uses TWHOOOOOT for the sound of the train. Have the students
make a list of other words that imitate the sound. Now see how
many of these words they can weave in to a very short story.
Note -- they can be added to the vocabulary list used in a longer
Colors: The author uses vivid descriptions of the character's eyes. Have students find these in the text and then see if they can write some of their own to describe a classmate's eyes or another item. Example: milk-chocolate eyes; chestnut-brown eyes
Interview: Talk with a Korean War Veteran -- then write their
story. Talk with a grandparent, or another relative or friend
who has moved -- write their story.
Geography: Have the students plan a trip across the United
States, Canada, Europe, Australia, etc. Ask them to estimate
the miles, how long will it take, what will they need to bring
-- food, clothes, entertainment items, books etc. What do the
think they will see along the way -- will the see rivers, mountains,
lakes, deserts, plains, farms, factories, cities etc.
Locate Korea on a world map. Tell the students that many countries
sent troops to fight in the Korean War. Have the students locate
the countries on the map. How many continents are represented
-- list the continents and place the participating countries
under the correct continent. Which continent is not represented?
Have the students draw their own map of Blossom Hill with the
railroad tracks, the stream, the town, the station etc.
Science: Plan meals for the proposed train trip -- use
the food pyramid remember snacks and any special foods family
members might require.
Farms and farming -- where does our food come from? What is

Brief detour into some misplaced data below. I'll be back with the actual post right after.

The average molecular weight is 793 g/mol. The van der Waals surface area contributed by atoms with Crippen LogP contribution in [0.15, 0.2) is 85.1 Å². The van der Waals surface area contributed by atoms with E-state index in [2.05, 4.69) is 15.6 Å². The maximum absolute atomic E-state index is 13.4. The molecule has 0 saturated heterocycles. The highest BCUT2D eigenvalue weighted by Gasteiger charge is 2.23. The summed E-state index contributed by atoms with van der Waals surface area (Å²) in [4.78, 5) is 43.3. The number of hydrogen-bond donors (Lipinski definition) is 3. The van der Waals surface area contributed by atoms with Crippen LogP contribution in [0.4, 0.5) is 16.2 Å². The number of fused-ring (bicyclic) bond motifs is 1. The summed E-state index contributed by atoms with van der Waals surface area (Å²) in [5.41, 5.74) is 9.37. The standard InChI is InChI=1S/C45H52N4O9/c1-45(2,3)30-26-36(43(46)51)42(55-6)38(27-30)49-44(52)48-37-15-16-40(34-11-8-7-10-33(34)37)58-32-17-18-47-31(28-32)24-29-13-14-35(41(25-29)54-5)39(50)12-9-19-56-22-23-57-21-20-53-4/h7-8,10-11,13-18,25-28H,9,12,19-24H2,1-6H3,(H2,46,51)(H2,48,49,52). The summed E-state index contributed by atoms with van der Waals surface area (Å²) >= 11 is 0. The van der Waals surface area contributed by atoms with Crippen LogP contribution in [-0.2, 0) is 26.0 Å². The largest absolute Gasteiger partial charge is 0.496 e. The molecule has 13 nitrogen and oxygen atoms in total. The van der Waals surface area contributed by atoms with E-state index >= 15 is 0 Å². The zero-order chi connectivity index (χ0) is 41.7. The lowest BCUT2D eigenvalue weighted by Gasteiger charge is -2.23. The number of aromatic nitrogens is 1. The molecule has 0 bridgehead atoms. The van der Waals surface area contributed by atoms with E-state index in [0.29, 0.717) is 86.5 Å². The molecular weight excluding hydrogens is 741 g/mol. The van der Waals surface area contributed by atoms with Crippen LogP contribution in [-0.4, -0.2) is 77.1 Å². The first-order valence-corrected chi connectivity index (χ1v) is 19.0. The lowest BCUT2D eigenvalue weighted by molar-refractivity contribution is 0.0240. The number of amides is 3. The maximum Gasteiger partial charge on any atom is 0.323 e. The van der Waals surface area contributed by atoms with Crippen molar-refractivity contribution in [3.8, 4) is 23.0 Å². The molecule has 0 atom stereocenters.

a rice paddy? Try growing plants in a variety of ways -- soil,
hydroponics etc. keep a journal of their growth.
In the story the family had to cross a river with heavy currents.
Explore currents and how rivers flow. Do lakes have currents,
what other bodies of water have currents?
Social Studies: Spend more time studying the Korean
War. Cobblestone magazine has a special edition devoted to the
Talk about immigration -- are there any immigrants in the class
-- list the countries the students ancestors came from are any
of them a country that fought in the Korean War?
Make a guidebook to Korea -- cover topics like cities, geographical
features, customs, traditions, folklore, early history, food,
games, traditional dress.
Literature: Read another book about Korea and the Korean
War or look for other books by the author or illustrator --
checkout their websites. If you really enjoyed Peacebound Trains
write them a letter and tell them.
Art: Make a yarn and paper rag doll.
Make a life-size paper doll. Have students pick partners. Then
have the students take turns making tracings of each other on
brown wrapping paper. Now have the students cut out the tracings
and decorate the paper dolls with scraps of paper, fabric, yarn,
and other craft items -- don't forget magazine pictures.
Make paper dolls to represent the characters in the story or
children and adults in traditional Korean dress.
Graphic Organizers and bulletin board pattern:
Train graphic organizer -- use the modern and old style
train cars to list the events of each story. Example: Use the
modern engine for the first event in the story about Sumi or
use the old style caboose for the last event in the grandmother's
story. Use the boxcars to list the events of the story. Post
the trains around the room.
Bulletin Board -- use the "sack" to have each student
list what they would pack if the had to leave home suddenly
-- remember they will have to carry the "sack" so no televisions